To mark Earth Day, Federal Energy Management Program (FEMP) Director Rob Ivester and ESPC ENABLE Program Manager Ira Birnbaum joined officials from the U.S. Department of Commerce, National Institute of Standards and Technology (NIST), the energy service company (ESCO) and financier team of Legatus6 and Constellation New Energy, and Congressman Dave Trone at a ribbon-cutting ceremony for the NIST solar photovoltaic (PV) project.
The project, implemented using FEMP’s Energy Savings Performance Contract (ESPC) ENABLE program, is a 5 MW DC, 4 MW AC ground-mounted PV system. The project was put in place using an ESPC energy sales agreement (ESA)—the second under the ESPC ENABLE program. It is the largest PV system installed at a civilian government agency that uses all of the produced electricity on-site, according to the National Renewable Energy Laboratory (NREL).
The project represents an economical clean-energy solution that reduces government energy costs. It generates significant infrastructure development and gives a boost to manufacturing as well as excellent construction and other trades-related jobs—and all this at a cost savings to the U.S. government.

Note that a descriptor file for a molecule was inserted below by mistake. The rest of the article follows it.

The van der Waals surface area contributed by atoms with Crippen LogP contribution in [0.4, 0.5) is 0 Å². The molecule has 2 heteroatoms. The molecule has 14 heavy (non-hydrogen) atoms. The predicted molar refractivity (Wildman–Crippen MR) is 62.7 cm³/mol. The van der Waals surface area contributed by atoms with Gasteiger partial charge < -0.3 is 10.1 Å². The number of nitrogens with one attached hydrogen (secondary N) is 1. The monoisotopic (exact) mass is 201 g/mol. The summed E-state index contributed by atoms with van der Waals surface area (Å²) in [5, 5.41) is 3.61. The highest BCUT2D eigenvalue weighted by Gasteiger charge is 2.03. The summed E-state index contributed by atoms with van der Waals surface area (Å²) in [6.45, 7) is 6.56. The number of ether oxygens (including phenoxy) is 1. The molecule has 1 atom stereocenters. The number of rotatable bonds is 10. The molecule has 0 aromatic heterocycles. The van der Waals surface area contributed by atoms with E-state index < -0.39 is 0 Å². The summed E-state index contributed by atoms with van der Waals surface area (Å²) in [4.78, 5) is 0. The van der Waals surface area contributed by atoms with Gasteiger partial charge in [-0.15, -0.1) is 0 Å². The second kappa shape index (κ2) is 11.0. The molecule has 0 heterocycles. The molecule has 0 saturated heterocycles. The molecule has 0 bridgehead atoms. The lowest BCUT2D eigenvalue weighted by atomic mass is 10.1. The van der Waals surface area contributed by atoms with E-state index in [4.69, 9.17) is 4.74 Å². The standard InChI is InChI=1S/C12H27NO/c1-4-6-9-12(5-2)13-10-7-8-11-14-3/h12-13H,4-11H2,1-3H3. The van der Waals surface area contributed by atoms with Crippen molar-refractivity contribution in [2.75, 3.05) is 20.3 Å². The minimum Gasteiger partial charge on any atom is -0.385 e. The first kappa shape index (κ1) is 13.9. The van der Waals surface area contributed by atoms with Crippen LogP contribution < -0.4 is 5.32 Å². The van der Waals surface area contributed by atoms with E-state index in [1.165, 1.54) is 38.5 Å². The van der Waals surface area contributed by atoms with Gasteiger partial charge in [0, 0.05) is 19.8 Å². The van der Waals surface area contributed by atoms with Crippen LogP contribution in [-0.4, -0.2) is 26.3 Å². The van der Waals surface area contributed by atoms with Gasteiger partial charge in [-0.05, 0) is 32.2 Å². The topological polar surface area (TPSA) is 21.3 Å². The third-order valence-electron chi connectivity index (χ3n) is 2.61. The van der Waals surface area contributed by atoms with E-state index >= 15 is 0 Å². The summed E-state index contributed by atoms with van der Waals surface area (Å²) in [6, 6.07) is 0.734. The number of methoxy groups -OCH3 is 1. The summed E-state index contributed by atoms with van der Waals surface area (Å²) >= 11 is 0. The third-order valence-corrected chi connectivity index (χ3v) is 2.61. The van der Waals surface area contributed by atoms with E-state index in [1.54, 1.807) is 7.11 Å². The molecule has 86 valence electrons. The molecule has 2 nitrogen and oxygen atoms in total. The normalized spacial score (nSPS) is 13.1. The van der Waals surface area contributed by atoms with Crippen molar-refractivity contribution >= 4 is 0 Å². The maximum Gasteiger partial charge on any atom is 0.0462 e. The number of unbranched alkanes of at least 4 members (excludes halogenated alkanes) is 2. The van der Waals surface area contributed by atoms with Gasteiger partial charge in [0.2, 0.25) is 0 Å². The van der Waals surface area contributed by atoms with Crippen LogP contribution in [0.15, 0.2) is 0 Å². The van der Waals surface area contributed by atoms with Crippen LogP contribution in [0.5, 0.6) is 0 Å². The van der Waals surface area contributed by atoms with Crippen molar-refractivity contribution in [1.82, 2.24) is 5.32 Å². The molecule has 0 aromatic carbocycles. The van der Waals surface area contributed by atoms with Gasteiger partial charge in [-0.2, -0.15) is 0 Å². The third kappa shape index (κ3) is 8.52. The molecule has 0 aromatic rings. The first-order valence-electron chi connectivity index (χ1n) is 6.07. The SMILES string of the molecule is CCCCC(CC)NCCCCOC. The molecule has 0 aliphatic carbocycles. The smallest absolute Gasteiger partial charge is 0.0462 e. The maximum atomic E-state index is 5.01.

The project was awarded to Legatus6, a service disabled veteran-owned small business solar developer and ESCO, with financing provided by Constellation New Energy. It was the sixteenth project awarded under ESPC ENABLE (the current number of ESPC ENABLE projects awarded now stands at 20).
The $10.2 million contract makes it the largest ESPC ENABLE project to date. Over the 20-year contract period, during which the ESCO will own, operate, maintain, repair and replace the system, NIST will gain the following benefits:
- Receive at least 88.5 million kilowatt-hours of electricity generated by the solar PV system
- Displace more than $11.7 million of electricity purchased from its commercial provider
- Realize a net savings of more than $ 3.5 million.
After NIST purchases the system at the end of the contract, as required under an ESPC ESA, savings are anticipated for an additional 10 years of solar generation where NIST is expected to save an additional $8.3 million, bringing the total net electric bill savings to almost $12 million.